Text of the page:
WEEDPATCH, Calif. — They say I'm a dust bowl refugee
They say I'm a dust bowl refugee
They say I'm a dust bowl refugee
And I ainta gonna be treated this a way.
--Woody Guthrie, "Goin' Down This Old Dusty Road."
Bouncing west in the rumble seat of a Model-A Ford, 8-year-old Carlton Faulconer had reason to be a hopeful boy. The family farm in Oklahoma had dried up due to drought; Carlton was hungry as a result. Now, however, he and his five brothers and sisters and his mom and dad were headed for California where they expected to be eating steadily again.
But the farmers of the San Joaquin Valley received the Faulconers and many of the 350,000 other farm laborers who migrated West in 1935-39 as if they were the dreaded drought itself.
"Okie kids--they were the scum of the earth," said Faulconer, now a 54-year-old insurance agent in El Toro. "Nobody wanted us around."
Leo Hart, then superintendent of Kern County schools, watched the dust-bowl refugees accumulate in migrant camps, under bridges and in ditches throughout his jurisdiction. Most of them were children.
"It was a real problem. It affected our schools seriously," said Hart, now 90 and living in Shafter, a small farming town north of Bakersfield.
They Fought Backs
Because they were thought to be unwashed and slow-witted, the Okie children had to sit at the back of classrooms. They were bullied by classmates--and they fought back. Carlton Faulconer's older brother, Roley, was one who had a reputation for responding to classmates' taunts with his fists.
Although the newcomers weren't wanted in existing schools, Hart was determined to provide the migrant children with an education. "It was really my job," he said.
Hart leased 10 acres of land and two condemned buildings from the federal government for $10. The site was next door to the migrant camp near Weedpatch where the Faulconers were living, the same camp made famous in John Steinbeck's "The Grapes of Wrath."
The shovel and hoe-swinging superintendent, along with 50 underfed children and a crop of hand-picked teachers, proceeded to build their own school. Roley and Carlton Faulconer helped dig water lines; their sister Joyce sewed curtains for the home economics room.
Arvin Federal Emergency School opened in September, 1940. With very little in the way of state emergency funds, Hart and the students made their school one of the best in the county. It got so that local farmers who had once ostracized the migrant families eventually demanded to send their own children to the school. (In 1944, the migrant school merged with a facility for non-migrant children. It's called Sunset School and operates today at the same site where Arvin Federal once stood.)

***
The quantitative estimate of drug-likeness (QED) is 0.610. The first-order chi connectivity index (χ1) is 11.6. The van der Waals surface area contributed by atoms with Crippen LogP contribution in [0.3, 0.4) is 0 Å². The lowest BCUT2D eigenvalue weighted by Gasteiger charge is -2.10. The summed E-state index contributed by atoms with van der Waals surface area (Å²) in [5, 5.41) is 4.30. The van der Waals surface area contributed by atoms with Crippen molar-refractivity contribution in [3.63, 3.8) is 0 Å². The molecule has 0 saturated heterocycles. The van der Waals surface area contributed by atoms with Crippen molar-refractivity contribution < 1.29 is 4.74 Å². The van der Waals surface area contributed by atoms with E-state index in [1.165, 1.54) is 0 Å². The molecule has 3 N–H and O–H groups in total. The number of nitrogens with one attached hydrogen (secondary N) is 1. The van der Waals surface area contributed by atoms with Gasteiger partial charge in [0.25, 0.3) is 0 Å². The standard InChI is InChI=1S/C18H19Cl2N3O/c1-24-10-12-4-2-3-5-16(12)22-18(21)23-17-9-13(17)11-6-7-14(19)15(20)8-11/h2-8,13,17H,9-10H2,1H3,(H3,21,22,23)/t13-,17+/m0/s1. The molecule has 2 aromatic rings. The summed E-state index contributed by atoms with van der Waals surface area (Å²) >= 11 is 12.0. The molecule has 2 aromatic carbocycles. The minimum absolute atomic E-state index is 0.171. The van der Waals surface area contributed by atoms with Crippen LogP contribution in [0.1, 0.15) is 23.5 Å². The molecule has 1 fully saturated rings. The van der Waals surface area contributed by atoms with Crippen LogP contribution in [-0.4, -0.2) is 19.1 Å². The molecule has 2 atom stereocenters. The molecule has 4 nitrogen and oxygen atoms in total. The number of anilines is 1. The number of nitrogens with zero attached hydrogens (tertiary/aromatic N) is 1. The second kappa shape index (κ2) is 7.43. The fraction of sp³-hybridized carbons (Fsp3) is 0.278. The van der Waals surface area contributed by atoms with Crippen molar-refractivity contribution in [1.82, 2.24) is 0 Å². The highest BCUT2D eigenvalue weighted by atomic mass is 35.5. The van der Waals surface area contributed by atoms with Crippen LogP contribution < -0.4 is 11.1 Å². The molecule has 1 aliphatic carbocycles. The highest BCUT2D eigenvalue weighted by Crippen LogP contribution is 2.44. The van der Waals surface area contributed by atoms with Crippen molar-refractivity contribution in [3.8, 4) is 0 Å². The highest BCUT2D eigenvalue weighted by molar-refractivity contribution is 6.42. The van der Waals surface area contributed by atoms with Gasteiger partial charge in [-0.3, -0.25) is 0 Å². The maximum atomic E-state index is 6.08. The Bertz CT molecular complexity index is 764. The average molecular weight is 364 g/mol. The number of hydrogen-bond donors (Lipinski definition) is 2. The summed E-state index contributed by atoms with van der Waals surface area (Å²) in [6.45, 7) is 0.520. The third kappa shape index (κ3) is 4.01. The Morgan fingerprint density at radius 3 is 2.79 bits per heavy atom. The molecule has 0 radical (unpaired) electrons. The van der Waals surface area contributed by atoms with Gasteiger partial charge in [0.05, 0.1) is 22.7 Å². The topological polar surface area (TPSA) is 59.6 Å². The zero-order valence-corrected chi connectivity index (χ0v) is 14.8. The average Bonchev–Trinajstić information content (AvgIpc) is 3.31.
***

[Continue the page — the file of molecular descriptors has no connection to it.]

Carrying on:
Hart has been retired since 1959. Nothing in his personal or professional life before or since the dust-bowl days much suggests that he is given to tackling large social inequities.
In a recent interview in his homey white cottage surrounded by plowed-under fields, Hart sat back in a recliner, his arms folded about him for warmth on the chilly afternoon. He got into education in the first place for practical reasons, he recalled. "What made me go into education was I didn't have any money."
Hart grew up in Vinton, Iowa, where his mother taught in a rural school and his father operated a plumbing business by horse-drawn wagon. Hart came back from his service in France during World War I with tuberculosis and was sent to a sanitarium in Tucson to recover.
After leaving the hospital, Hart attended Arizona State University, graduating with a master's degree in education. He was offered a job in Bakersfield, taught high school there for awhile, then ran for county superintendent of schools.
He was elected to his first term (he served two) in 1939, the same year that thousands of formerly successful farm families fled drought and dust storms in Oklahoma, Arkansas, Texas, Missouri and other states. It was the same year that "The Grapes of Wrath" was published.
When Hart took over as superintendent, local farmers and migrants had already faced off in angry confrontations. Some migrant camps nearby were ordered burned by health officials for unsanitary conditions. And "The Grapes of Wrath"--a sympathetic dramatization of suffering and injustice in the migrant camps--was banned in Kern County public libraries.
Pete Bancroft, who served as principal of the migrant school, said that like undocumented workers today, the refugees were both needed and hated. Local farmers, with their neat homes and routinized lives, were threatened by the starving migrants.
As they began to organize, the laborers were perceived as desperate agitators, yet the farmers required their cheap labor to bring in the crops on time. "The farmers wanted the laborers, but they didn't want them to stay," said Bancroft, who now lives in Fallbrook.
When Hart attempted to place migrant youths in existing schools, some local residents accused him of being a communist, and said he was not fit to hold his position.